Charlotte Green discusses how the potential ban on using headphones whilst cycling is symptomatic of a system determined to blame bikers for accidents, not motorists
Cycling is good for you. It gets you fit and healthy, whilst reducing carbon emissions and lowering congestion within cities. David Cameron, himself a cyclist, has called for a “cycling revolution” in Britain, and has backed the cycling boom occurring in the South-East of England; the so-called ‘Wiggins effect’.
Politicians are predicting that soon UK towns and cities will have similar levels of cycling to cities in Holland or the Netherlands, where cycling is the most common form of transport within centres. However a revolution is impossible when British roads continue to be fundamentally anti-cycling. The Government needs to work with Councils and the Ministry of Transport to create a safe environment for cyclists across the UK, you can’t endorse cycling as a means of positive alternative travel and then fail to protect those who join the great “revolution”.
Six cyclists have died in London in less than two weeks. The politicians’ response? To blame the cyclists. Following the deaths London Mayor Boris Johnson has stated that he is considering a ban on cyclists wearing headphones, saying that it is “absolutely nuts” to wear them and that it terrifies him to see cyclists “bowling along unable to hear the traffic”.
This is such an absurd misappropriation of blame that when I read the quote I was slightly staggered. Headphones or no headphones, it makes no difference when a six-tonne articulated lorry indicates late and then turns across your path. What BoJo is doing is picking on the easy option. By attacking something as relatively small-scale as headphone wearing, he is choosing to place the blame on the cyclists, those people who put themselves in a risky position in the first place, not addressing the inadequacies of the current roads in accommodating cyclists.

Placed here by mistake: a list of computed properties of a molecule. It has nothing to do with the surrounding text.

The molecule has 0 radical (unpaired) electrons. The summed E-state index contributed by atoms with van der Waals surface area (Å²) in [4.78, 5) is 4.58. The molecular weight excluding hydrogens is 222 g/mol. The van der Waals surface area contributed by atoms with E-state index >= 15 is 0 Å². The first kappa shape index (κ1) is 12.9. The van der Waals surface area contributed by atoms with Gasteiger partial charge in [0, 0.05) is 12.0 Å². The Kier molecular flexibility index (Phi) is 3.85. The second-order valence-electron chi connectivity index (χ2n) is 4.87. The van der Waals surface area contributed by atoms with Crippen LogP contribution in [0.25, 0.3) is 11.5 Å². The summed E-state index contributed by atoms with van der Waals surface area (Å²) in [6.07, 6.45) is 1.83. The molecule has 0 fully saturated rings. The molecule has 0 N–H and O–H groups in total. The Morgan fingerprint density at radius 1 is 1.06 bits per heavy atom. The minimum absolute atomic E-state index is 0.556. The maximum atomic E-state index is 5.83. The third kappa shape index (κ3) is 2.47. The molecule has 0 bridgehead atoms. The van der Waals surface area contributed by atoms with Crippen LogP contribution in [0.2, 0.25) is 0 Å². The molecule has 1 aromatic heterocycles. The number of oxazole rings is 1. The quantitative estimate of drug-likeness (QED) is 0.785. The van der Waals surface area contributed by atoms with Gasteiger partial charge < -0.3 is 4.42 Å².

As a cyclist myself I will admit that I wear headphones whilst cycling the busy roads of Manchester. And yes I accept that it may not be the most sensible idea in the world, when you have to be constantly alert and aware of your surroundings. But so do cars. And yet Boris is not considering banning car stereos or sound-proof windows. It doesn’t matter how loud Bowie is singing Suffragette City, I can still hear the magic bus coming up behind me on the way into Uni. I wonder if the same can be said for the cars with stereos so loud you can hear the bass pumping from 100m away.
If we need further proof that headphones are only a tiny part of the wider issue we only need to examine the figures. According to road-cycling statistics released by the House of Commons in June, the total number of fatalities on rural and urban roads in 2011 was almost exactly the same, 52 urban fatalities to 55 rural fatalities. However the serious casualties totals are very different and highlight the disparity between safe cycling in cities and the countyside. In rural areas the number of serious casualties totalled at 745, in urban areas it was 2,340, over three times the rural amount.
It seems unlikely that in all these cases headphones were responsible for a cyclist being involved in an accident.
What I resent most is the perception that as a cyclist I am somehow invading the domain of the motorist, that my presence on the roads is an intrusion that is permitted, but not supported. By this reasoning any accidents that occur on those roads must ultimately be my fault, because I chose to endanger myself by entering the car-zone in the first place.
In Manchester since 2005 the number of killed or seriously injured cyclists has doubled, from 7 to 14 in six years. In Withington on the other hand, the number of KSI cyclists has declined from 10 to 3 over the same period.. The answer is obvious; cycle lanes. Oxford Road is a prime example of a road that makes no allowances for the existence of cyclists. Weaving in and out of the busy bus lane whilst avoiding speeding taxis is stressful, and at times, exceedingly terrifying. One evening I ended up being trapped between two buses as one tried to overtake the other. The sides closed in, inside the passengers stared at me as I pedalled desperately, and I remember thinking that there was nothing I could do, no way of making myself visible or preventing the oncoming collision. That time one bus pulled away, and we carried on as if nothing had happened.
Every cyclist has their own near-death story where it was only by luck that they escaped unscathed. Yet we should not have to be relying on luck. The way traffic currently operates in urban areas presents a significant danger to cyclists, one that won’t be solved by continuing to hold cyclists solely responsible for their own accidents. By targeting headphones Boris Johnson is sending the wrong message. He is demonstrating the state’s reluctance to embrace cycling, despite publicly encouraging it.